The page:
A flu vaccine programme will be rolled out in schools across the country from next month.
This is the first time the flu vaccine will be administered in Irish schools.
Pupils in senior infants and pupils in special educational needs classes will be vaccinated.
Chief Medical Officer Dr. Colm Henry hopes this measure will reduce the spread of the flu this winter.
The move comes after a poor updake in flu vaccinations for children in 2022. Only 14% of their cohort was vaccinated against the flu last winter. A total of 1,400 children were also hospitalised with the virus.
It will be administered via a nasal spray. The vaccine will be administered in both nostrils, but it will not hurt your child.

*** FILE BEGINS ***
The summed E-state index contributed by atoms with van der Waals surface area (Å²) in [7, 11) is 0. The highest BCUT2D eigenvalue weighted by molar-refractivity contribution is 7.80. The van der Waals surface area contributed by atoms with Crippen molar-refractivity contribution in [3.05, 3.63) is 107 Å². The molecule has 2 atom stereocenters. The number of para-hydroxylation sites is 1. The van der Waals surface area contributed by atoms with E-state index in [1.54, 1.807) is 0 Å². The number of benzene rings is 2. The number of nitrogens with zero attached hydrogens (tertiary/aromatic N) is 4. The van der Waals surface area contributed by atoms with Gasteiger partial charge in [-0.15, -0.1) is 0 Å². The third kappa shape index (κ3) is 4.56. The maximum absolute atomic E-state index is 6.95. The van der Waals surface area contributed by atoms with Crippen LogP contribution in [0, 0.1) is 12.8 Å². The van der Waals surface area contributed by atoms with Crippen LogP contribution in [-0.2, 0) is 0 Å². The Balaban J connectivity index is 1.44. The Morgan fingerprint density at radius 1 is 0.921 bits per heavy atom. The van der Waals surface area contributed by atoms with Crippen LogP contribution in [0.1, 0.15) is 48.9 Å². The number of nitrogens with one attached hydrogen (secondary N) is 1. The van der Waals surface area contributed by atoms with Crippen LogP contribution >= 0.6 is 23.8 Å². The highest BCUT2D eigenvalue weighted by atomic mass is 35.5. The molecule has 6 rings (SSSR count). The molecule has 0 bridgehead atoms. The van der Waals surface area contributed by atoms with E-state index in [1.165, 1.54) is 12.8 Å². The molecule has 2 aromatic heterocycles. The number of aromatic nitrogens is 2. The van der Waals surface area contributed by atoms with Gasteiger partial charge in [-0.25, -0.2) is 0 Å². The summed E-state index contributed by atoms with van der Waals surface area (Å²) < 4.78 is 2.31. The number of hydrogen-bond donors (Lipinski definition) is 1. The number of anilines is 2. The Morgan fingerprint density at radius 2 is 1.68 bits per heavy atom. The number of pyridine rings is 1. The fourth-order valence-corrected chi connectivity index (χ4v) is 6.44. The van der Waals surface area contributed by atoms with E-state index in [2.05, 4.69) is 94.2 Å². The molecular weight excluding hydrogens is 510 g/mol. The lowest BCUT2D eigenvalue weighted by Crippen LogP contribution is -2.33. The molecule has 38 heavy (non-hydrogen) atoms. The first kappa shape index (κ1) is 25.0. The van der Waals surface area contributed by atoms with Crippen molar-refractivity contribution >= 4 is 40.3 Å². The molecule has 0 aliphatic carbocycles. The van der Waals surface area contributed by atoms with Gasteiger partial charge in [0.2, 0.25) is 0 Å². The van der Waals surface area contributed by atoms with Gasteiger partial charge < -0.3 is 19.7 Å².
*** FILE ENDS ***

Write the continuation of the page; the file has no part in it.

Children are currently vaccinated against measles, mumps, and rubella with the MMR vaccine.
They are also protected against tetanus, diphtheria, polio, and pertussis.
Pupils are also vaccinated against Meningococcal A, C, W and Y infection with MenACWY vaccine.
Pupils in secondary school are given the human papillomavirus (HPV) with the HPV9 vaccine.
All vaccines are given under the Schools Immunisation Programme (SIP).
The SIP is part of a national strategy to protect children from infectious diseases through vaccination.
All recommended childhood vaccines are free when administered in schools.
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